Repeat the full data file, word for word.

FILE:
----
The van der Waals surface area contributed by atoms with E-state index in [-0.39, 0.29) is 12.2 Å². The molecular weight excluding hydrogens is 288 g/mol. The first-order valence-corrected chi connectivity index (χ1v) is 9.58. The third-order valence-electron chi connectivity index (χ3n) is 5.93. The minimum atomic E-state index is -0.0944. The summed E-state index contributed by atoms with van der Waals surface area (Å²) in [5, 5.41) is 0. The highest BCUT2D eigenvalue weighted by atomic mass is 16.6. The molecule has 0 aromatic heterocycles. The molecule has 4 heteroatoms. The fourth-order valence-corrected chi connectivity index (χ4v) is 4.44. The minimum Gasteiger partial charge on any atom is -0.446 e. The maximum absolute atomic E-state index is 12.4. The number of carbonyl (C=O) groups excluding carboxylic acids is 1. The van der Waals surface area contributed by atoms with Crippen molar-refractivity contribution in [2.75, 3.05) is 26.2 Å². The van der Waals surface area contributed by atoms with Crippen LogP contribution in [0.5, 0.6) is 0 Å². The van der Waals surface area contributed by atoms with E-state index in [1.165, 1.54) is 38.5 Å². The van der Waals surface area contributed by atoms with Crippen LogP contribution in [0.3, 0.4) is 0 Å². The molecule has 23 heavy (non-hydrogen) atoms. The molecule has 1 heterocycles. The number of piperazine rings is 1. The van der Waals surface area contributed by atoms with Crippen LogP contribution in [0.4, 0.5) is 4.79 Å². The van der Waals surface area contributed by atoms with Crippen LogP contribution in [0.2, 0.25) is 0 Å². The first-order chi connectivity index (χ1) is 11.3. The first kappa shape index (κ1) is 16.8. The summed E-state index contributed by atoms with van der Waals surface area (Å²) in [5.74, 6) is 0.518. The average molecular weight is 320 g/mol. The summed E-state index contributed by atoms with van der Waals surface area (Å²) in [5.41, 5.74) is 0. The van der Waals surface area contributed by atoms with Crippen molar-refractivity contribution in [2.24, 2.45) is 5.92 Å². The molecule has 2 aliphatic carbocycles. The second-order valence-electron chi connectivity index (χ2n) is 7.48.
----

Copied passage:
The van der Waals surface area contributed by atoms with E-state index in [-0.39, 0.29) is 12.2 Å². The molecular weight excluding hydrogens is 288 g/mol. The first-order valence-corrected chi connectivity index (χ1v) is 9.58. The third-order valence-electron chi connectivity index (χ3n) is 5.93. The minimum atomic E-state index is -0.0944. The summed E-state index contributed by atoms with van der Waals surface area (Å²) in [5, 5.41) is 0. The highest BCUT2D eigenvalue weighted by atomic mass is 16.6. The molecule has 0 aromatic heterocycles. The molecule has 4 heteroatoms. The fourth-order valence-corrected chi connectivity index (χ4v) is 4.44. The minimum Gasteiger partial charge on any atom is -0.446 e. The maximum absolute atomic E-state index is 12.4. The number of carbonyl (C=O) groups excluding carboxylic acids is 1. The van der Waals surface area contributed by atoms with Crippen molar-refractivity contribution in [2.75, 3.05) is 26.2 Å². The van der Waals surface area contributed by atoms with Crippen LogP contribution in [0.5, 0.6) is 0 Å². The van der Waals surface area contributed by atoms with E-state index in [1.165, 1.54) is 38.5 Å². The van der Waals surface area contributed by atoms with Crippen LogP contribution in [0.3, 0.4) is 0 Å². The molecule has 23 heavy (non-hydrogen) atoms. The molecule has 1 heterocycles. The number of piperazine rings is 1. The van der Waals surface area contributed by atoms with Crippen LogP contribution in [0.4, 0.5) is 4.79 Å². The van der Waals surface area contributed by atoms with Crippen LogP contribution in [0.2, 0.25) is 0 Å². The first-order chi connectivity index (χ1) is 11.3. The first kappa shape index (κ1) is 16.8. The summed E-state index contributed by atoms with van der Waals surface area (Å²) in [5.74, 6) is 0.518. The average molecular weight is 320 g/mol. The summed E-state index contributed by atoms with van der Waals surface area (Å²) in [5.41, 5.74) is 0. The van der Waals surface area contributed by atoms with Crippen molar-refractivity contribution in [2.24, 2.45) is 5.92 Å². The molecule has 2 aliphatic carbocycles. The second-order valence-electron chi connectivity index (χ2n) is 7.48.